github, ReadTheDocs & the kindness of strangers

Three times, within the space of a few weeks, I’ve had complete strangers drop me an email to tell me that they’ve been making fruitful use of some module of mine and that they’ve got it to work on Python3. They’ve either attached an updated version or indicated what would need to happen.

Spurred on by this, I got my act together and shifted a bunch of my code over to github where it is a little more public and where it’s easier for others to contribute. I’ve also made moves to incorporate the changes & patches supplied. At the same time I’ve done a bit of tidying up around the projects and have made use of the wonderful

There’s still work to do, but now winshell — one of those tiny helps-you-a-bit modules I wrote eight years ago and which remains basically unchanged — has just seen a 0.4.1 release which has docs and tests and which runs against everything between Python 2.4 and 3.2 (and possibly more besides). The code is hosted at github, the docs are hosted at and it’s available on PyPI and pip-installable. Thanks to Steve Peck and Roman Luks for patches & suggestions.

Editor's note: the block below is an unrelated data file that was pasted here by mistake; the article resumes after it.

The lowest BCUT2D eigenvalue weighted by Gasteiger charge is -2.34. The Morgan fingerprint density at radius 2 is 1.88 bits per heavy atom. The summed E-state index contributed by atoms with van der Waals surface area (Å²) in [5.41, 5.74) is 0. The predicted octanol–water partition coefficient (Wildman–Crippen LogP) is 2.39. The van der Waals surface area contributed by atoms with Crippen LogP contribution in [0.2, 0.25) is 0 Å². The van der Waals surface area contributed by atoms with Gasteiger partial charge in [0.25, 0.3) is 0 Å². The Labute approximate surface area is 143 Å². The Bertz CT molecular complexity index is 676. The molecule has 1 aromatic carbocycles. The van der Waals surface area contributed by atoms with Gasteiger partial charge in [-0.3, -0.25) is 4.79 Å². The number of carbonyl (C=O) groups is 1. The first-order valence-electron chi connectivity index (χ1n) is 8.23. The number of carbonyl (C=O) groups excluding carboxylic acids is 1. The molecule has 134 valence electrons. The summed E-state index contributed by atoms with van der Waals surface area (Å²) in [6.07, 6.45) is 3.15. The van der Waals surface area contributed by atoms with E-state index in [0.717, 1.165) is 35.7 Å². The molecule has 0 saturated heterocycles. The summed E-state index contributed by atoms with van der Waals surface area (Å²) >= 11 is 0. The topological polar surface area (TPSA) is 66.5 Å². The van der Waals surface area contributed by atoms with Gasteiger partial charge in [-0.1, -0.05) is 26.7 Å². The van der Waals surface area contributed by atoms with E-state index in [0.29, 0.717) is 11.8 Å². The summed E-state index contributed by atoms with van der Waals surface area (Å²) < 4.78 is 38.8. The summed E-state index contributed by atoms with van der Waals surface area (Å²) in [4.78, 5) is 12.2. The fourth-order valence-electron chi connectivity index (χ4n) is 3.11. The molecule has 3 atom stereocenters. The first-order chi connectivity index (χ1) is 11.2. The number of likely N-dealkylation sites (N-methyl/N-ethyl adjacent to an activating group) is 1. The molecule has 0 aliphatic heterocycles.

My software development tends to go in bursts when the available time, energy & motivation coincide, so lets hope that I can keep this particular ball rolling. My active_directory module is also available on github and has a py3k branch kindly supplied by Ken Gillett. The complication there is that it’s (naturally) against the last released version, which is a few versions behind my private version. If you’re interested, you can fetch it from the py3k branch. My aim is to re-apply the coresponding diffs from the main branch and then look at merging or splitting or something.

I mean to write an entry on the requirement tensions between github, PyPI, pip and the various recommended practices, especially with respect to the README files, but that’ll have to wait for another moment.